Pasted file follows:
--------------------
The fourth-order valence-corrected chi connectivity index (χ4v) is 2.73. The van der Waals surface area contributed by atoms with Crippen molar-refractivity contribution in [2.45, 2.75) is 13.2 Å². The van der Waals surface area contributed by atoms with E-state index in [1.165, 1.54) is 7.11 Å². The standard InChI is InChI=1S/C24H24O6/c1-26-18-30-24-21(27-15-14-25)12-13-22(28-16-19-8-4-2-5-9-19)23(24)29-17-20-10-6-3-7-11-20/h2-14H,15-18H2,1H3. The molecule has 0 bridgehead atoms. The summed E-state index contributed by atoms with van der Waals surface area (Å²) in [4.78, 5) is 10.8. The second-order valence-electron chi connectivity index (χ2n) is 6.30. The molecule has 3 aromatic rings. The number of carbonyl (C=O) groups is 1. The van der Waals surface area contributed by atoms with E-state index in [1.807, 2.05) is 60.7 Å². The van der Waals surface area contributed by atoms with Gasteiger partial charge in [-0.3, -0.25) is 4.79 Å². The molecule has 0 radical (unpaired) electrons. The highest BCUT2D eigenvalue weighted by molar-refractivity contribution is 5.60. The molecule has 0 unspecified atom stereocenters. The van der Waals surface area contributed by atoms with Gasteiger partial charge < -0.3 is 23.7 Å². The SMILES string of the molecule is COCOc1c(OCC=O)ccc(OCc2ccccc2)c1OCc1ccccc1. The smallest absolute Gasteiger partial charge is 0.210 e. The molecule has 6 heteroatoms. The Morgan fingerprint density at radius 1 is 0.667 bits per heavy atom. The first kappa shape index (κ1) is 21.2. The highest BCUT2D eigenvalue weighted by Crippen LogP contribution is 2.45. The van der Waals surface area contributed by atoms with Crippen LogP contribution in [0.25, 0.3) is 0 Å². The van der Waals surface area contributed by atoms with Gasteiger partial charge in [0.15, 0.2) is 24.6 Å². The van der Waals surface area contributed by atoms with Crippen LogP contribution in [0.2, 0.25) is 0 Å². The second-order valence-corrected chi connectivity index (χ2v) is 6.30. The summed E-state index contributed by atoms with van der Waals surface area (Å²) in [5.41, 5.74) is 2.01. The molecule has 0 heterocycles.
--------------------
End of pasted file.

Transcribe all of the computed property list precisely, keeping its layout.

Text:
The fourth-order valence-corrected chi connectivity index (χ4v) is 2.73. The van der Waals surface area contributed by atoms with Crippen molar-refractivity contribution in [2.45, 2.75) is 13.2 Å². The van der Waals surface area contributed by atoms with E-state index in [1.165, 1.54) is 7.11 Å². The standard InChI is InChI=1S/C24H24O6/c1-26-18-30-24-21(27-15-14-25)12-13-22(28-16-19-8-4-2-5-9-19)23(24)29-17-20-10-6-3-7-11-20/h2-14H,15-18H2,1H3. The molecule has 0 bridgehead atoms. The summed E-state index contributed by atoms with van der Waals surface area (Å²) in [4.78, 5) is 10.8. The second-order valence-electron chi connectivity index (χ2n) is 6.30. The molecule has 3 aromatic rings. The number of carbonyl (C=O) groups is 1. The van der Waals surface area contributed by atoms with E-state index in [1.807, 2.05) is 60.7 Å². The van der Waals surface area contributed by atoms with Gasteiger partial charge in [-0.3, -0.25) is 4.79 Å². The molecule has 0 radical (unpaired) electrons. The highest BCUT2D eigenvalue weighted by molar-refractivity contribution is 5.60. The molecule has 0 unspecified atom stereocenters. The van der Waals surface area contributed by atoms with Gasteiger partial charge < -0.3 is 23.7 Å². The SMILES string of the molecule is COCOc1c(OCC=O)ccc(OCc2ccccc2)c1OCc1ccccc1. The smallest absolute Gasteiger partial charge is 0.210 e. The molecule has 6 heteroatoms. The Morgan fingerprint density at radius 1 is 0.667 bits per heavy atom. The first kappa shape index (κ1) is 21.2. The highest BCUT2D eigenvalue weighted by Crippen LogP contribution is 2.45. The van der Waals surface area contributed by atoms with Crippen LogP contribution in [0.25, 0.3) is 0 Å². The van der Waals surface area contributed by atoms with Gasteiger partial charge in [0.15, 0.2) is 24.6 Å². The van der Waals surface area contributed by atoms with Crippen LogP contribution in [0.2, 0.25) is 0 Å². The second-order valence-corrected chi connectivity index (χ2v) is 6.30. The summed E-state index contributed by atoms with van der Waals surface area (Å²) in [5.41, 5.74) is 2.01. The molecule has 0 heterocycles.